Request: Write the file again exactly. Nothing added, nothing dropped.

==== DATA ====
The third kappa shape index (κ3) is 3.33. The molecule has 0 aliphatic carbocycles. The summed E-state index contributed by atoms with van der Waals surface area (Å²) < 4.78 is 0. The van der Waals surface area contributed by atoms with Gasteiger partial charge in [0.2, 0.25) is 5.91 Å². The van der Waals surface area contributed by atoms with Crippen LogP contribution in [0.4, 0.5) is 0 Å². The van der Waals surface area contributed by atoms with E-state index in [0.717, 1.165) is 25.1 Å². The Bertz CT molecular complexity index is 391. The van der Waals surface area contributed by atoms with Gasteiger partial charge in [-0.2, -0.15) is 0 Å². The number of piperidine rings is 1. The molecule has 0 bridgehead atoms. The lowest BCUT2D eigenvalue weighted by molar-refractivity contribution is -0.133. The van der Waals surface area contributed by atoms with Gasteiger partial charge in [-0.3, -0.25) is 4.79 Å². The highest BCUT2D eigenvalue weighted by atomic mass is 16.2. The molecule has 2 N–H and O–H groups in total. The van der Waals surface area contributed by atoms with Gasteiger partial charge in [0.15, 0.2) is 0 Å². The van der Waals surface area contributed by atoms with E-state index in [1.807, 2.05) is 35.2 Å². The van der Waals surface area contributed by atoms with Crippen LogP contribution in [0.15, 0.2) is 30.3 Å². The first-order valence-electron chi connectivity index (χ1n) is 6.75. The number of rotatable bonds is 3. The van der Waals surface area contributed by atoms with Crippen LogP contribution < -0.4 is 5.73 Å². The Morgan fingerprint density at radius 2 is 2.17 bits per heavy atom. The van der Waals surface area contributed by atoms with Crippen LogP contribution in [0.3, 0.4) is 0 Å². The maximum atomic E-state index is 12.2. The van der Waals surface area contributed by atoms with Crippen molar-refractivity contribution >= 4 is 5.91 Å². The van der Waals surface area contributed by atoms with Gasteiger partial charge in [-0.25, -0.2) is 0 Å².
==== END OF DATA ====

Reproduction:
The third kappa shape index (κ3) is 3.33. The molecule has 0 aliphatic carbocycles. The summed E-state index contributed by atoms with van der Waals surface area (Å²) < 4.78 is 0. The van der Waals surface area contributed by atoms with Gasteiger partial charge in [0.2, 0.25) is 5.91 Å². The van der Waals surface area contributed by atoms with Crippen LogP contribution in [0.4, 0.5) is 0 Å². The van der Waals surface area contributed by atoms with E-state index in [0.717, 1.165) is 25.1 Å². The Bertz CT molecular complexity index is 391. The van der Waals surface area contributed by atoms with Gasteiger partial charge in [-0.2, -0.15) is 0 Å². The number of piperidine rings is 1. The molecule has 0 bridgehead atoms. The lowest BCUT2D eigenvalue weighted by molar-refractivity contribution is -0.133. The van der Waals surface area contributed by atoms with Gasteiger partial charge in [-0.3, -0.25) is 4.79 Å². The highest BCUT2D eigenvalue weighted by atomic mass is 16.2. The molecule has 2 N–H and O–H groups in total. The van der Waals surface area contributed by atoms with Gasteiger partial charge in [0.15, 0.2) is 0 Å². The van der Waals surface area contributed by atoms with E-state index in [1.807, 2.05) is 35.2 Å². The van der Waals surface area contributed by atoms with Crippen LogP contribution in [0.15, 0.2) is 30.3 Å². The first-order valence-electron chi connectivity index (χ1n) is 6.75. The number of rotatable bonds is 3. The van der Waals surface area contributed by atoms with Crippen LogP contribution < -0.4 is 5.73 Å². The Morgan fingerprint density at radius 2 is 2.17 bits per heavy atom. The van der Waals surface area contributed by atoms with Crippen LogP contribution in [0.3, 0.4) is 0 Å². The maximum atomic E-state index is 12.2. The van der Waals surface area contributed by atoms with Crippen molar-refractivity contribution >= 4 is 5.91 Å². The van der Waals surface area contributed by atoms with Gasteiger partial charge in [-0.25, -0.2) is 0 Å².